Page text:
Legacy publishers now consider an author's platform to be the single most important criterion for deciding whether or not to offer a book contract. "Platform" is of course one of those nebulous terms that's mostly used to inflate the speaker's perceived importance, like "statistically significant" or "equality".
Jane Friedman at least attempts a definition and settles on, "the proven ability to reach a target audience with visibility and authority". But this slippery term evades even her canny grasp, as she writes that a platform isn't about social media or blogging; then advises authors to build their platforms by being active on social media and blogging.
It's no surprise that legacy publishers have latched onto platform as their prime metric of author success. After all, the steep decline in adult sci-fi and fantasy has happened on their watch. Despite its chameleon nature, platform essentially boils down to a system of communications channels. That the self-styled custodians of literature now value the medium over the content provides a handy diagnosis of the industry's ills.
The publishing establishment's myopic obsession with platform smacks of ideology and the quest for prestige; not sound business sense. Forbes offers convincing proof of this assessment. To many hardworking writers' dismay, the best way to land a book deal is to already be famous (a clear example of platform over content at work). But look at how often celebrities whose name recognition even best selling authors would kill for release books that tank.
If platform is a flawed predictor of author success, what's a better alternative? David Vinjamuri provides a compelling answer in the same Forbes article: brand. "Brand loyalty is important," he says, "because it has a direct impact on profitability."
What's "brand"? According to Joe Konrath, branding is associating name recognition with positive experience. Though he wields a formidable platform, he places it at the service of his brand.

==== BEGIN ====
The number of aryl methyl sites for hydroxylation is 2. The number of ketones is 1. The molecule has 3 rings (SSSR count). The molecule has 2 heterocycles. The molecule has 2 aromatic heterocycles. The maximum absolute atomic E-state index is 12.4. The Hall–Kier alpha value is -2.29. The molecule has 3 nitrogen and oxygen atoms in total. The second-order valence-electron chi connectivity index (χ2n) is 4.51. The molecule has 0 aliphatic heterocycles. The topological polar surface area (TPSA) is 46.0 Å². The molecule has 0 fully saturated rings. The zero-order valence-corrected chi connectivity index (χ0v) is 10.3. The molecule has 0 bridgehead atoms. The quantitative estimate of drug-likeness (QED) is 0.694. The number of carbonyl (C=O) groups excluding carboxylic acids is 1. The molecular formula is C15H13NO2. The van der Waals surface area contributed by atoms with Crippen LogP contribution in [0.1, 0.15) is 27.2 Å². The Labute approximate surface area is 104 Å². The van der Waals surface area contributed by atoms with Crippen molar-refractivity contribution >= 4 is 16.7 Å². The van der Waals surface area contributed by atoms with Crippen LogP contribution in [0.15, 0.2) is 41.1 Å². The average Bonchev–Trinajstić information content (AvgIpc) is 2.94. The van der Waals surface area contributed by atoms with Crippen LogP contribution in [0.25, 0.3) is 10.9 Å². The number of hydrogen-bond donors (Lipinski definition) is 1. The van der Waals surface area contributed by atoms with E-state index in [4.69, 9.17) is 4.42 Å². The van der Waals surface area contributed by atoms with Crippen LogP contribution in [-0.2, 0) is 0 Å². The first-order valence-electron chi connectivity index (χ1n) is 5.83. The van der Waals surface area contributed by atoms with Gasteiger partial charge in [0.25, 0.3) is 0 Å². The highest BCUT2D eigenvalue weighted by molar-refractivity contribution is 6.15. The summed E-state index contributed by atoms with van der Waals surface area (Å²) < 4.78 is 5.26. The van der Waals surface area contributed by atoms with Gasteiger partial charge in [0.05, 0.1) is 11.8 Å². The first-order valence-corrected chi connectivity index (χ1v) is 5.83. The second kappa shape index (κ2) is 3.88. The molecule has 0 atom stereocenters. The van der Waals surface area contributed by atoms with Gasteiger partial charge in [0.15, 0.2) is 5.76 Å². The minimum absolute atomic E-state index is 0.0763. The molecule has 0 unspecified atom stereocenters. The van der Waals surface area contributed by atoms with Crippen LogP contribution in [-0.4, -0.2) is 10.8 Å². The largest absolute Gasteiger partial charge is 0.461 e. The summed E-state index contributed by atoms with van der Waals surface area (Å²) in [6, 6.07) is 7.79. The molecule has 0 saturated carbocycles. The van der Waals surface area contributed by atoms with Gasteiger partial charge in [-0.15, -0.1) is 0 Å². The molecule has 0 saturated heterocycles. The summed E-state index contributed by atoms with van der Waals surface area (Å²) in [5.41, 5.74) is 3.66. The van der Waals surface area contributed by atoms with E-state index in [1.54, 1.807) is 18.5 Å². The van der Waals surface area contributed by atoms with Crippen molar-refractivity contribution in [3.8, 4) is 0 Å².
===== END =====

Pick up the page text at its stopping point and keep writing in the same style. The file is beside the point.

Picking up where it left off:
The Codex Group backs up Vinjamuri's claims with data showing that readers will pay 66% more for books by their favorite authors compared to unknown quantities. Maintaining a successful career as an author requires building a loyal reader base who will show up each time you release a book. Having a big megaphone won't help if you keep writing books no one wants to read.
The increasing speed of innovation was aptly summed up by John Lithgow's character from Interstellar: "...[I]t felt like they made something new everyday. Some gadget or idea. Like every day was Christmas."
The tireless march of progress has certainly endowed us with an abundance of technological goodies. It has also fostered a general tendency toward temporal bias--or chronological snobbery, if you prefer--the false assumption that whatever's newer is automatically better.
In the interest of showing that technological advancement is never as total as many believe, here are some examples of seemingly obsolete industries that are still alive and kicking.
Developments in heating systems, such as natural gas, electrical, and heating oil appliances, have actually made more work for modern chimney sweeps. These beloved fixtures of Dickensian yarns still ply their venerable trade armed with the classic chimney brush--plus vacuums and digital cameras. Not only can you still hire a professionally licensed sweep to clean your flue, he can also handle minor chimney repairs and tuckpointing.
Chimney sweeps boast a number of professional organizations, including the NCSG.
Horse Buggy Whip Manufacturers
A long-invoked byword for dead industries, applying the label "horse buggy whips" to everything from 8-track tapes to typewriters is actually a false analogy. Not because typewriters are still in production (they're not), but because carriage whips still are.
Westfield Whip is the last of 40 whip factories left in the "Whip City" of Westfield, Mass. The boom times are definitely over, but still, park carriage drivers, dressage riders, and traditionally minded hunters have to get their whips from somewhere.
Incandescent Light Bulbs
These little marvels are so taken for granted that people hardly ever stop to think that their basic design is over 130 years old. Exemplars of why newer isn't always better, incandescent bulbs are only now being forcibly phased out by government fiat. Apart from having an edge in energy efficiency, the compact fluorescent bulbs favored to replace them are inferior in numerous ways. Which is why the state needs legislative action to kill the incandescent bulb market.
Left to their own devices, old-style bulbs are still selling--for now.
Rivaling light bulbs for ubiquity (and enjoying a comfy symbiotic relationship with them), printed books have been around since the 15th century. And that's just modern printing. The codex (a book made of individual pages bound between two covers) hails from Roman times.
Traditional publishers are making record profits. True, their unprecedented earnings are due in part to ebook sales, but in some sectors (like cookbooks), print is still outselling digital.
That's not to say that ebooks haven't seen explosive growth in the last few years. In genre fiction, reliable evidence suggests that digital books are already overtaking print versions. It seems safe to predict that, while they'll eventually achieve dominance, ebooks will never completely replace print codices.
Still, if any industry in this post could use some innovation, it's print publishers--especially in regard to the century-or-more-old boilerplate in their book contracts.